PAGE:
Each week, the commitment of traders (COT) report gives a snapshot of activity in the futures markets. When it comes to gold, the COT unsurprisingly showed a huge drop in the speculative long positions on gold as prices fell more than $60 per ounce on the week.
Although this may seem like a devastating blow to this year’s rally in the precious metals, logic dictates that this sharp movement likely will precede another jump higher for the gold market.
The alternative news website Dollar Collapse explains, “the speculators are usually way long at the top and very short at the bottom. So you can tell where prices are headed over next the six or so months by looking at what the speculators are betting on and assuming that if they’re excited, they’re wrong.”
The point here is that speculators are almost invariably behind the curve when trying to gauge the medium-term movement of prices (for gold or otherwise). After all, they are speculating on futures contracts, so an overly exuberant reaction to the current news seems risky at minimum.
It seems reasonable to claim that traders are overshooting the mark. There is the distinct possibility that even a modest recovery in gold prices will force a great deal of short-covering, driving another rally in gold anew. Dollar Collapse also makes a pair of prescient observations: 1) that the bottom could be close for gold, creating a “great buying opportunity”; and 2) the more intense the downward swing right now, the more likely the recovery will be equally swift and intense.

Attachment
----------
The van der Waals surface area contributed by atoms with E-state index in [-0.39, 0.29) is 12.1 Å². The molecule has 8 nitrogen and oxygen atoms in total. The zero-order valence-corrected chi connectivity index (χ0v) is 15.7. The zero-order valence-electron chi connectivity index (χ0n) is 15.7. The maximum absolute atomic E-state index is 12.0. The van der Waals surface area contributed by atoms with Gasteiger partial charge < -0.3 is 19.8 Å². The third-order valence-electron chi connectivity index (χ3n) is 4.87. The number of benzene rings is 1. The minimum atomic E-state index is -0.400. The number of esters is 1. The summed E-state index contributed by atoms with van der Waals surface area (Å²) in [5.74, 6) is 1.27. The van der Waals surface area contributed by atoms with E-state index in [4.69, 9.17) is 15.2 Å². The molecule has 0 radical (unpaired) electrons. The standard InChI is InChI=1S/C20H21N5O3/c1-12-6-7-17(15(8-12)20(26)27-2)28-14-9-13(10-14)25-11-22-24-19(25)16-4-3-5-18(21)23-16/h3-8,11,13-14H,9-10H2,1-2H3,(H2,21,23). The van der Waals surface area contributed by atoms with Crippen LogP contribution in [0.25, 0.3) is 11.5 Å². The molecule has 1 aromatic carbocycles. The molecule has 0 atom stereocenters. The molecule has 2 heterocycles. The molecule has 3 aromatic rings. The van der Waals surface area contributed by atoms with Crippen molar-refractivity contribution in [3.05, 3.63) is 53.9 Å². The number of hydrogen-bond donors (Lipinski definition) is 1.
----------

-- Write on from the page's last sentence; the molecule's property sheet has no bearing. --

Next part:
For the time being, nonetheless, the precious metals are well below their recent highs. Gold futures fell below their 200-day moving average for the first time since February. The 200-DMA is considered a strong technical indicator for whether a market is rising or falling.
Moreover, the various exchange-traded funds (ETFs) that are related to gold have been worth watching. The Market Vectors Gold Miners ETF (GDX) has seen massive trading volumes since the drop in gold prices began, ranging from 40 million to 200 million trades per day. Interestingly enough, however, the SPDR Gold Trust ETF (GLD) has hardly seen its bullion stockpile budge, with only modest outflows.
Perhaps the most encouraging sign for a rebound in gold prices is the notion that the bottom is in. For instance, Goldman Sachs has advised buying gold if it hits the $1,250/oz mark, as this could be the only chance to buy at these depressed price levels. Analysts at Goldman believe that any sell-off would be stanched by the surge in physical demand for the yellow metal by investors who likewise see the drop in prices as a golden buying opportunity.
This is partly because, despite the recent downward action, the fundamentals that have led to stronger gold prices haven’t changed. Concerns about weak global growth and the ineffectiveness of monetary policy have hardly abated, and gold stands to enjoy safe haven demand as long as these factors remain in place.
The opinions and forecasts herein are provided solely for informational purposes, and should not be used or construed as an offer, solicitation, or recommendation to buy or sell any product.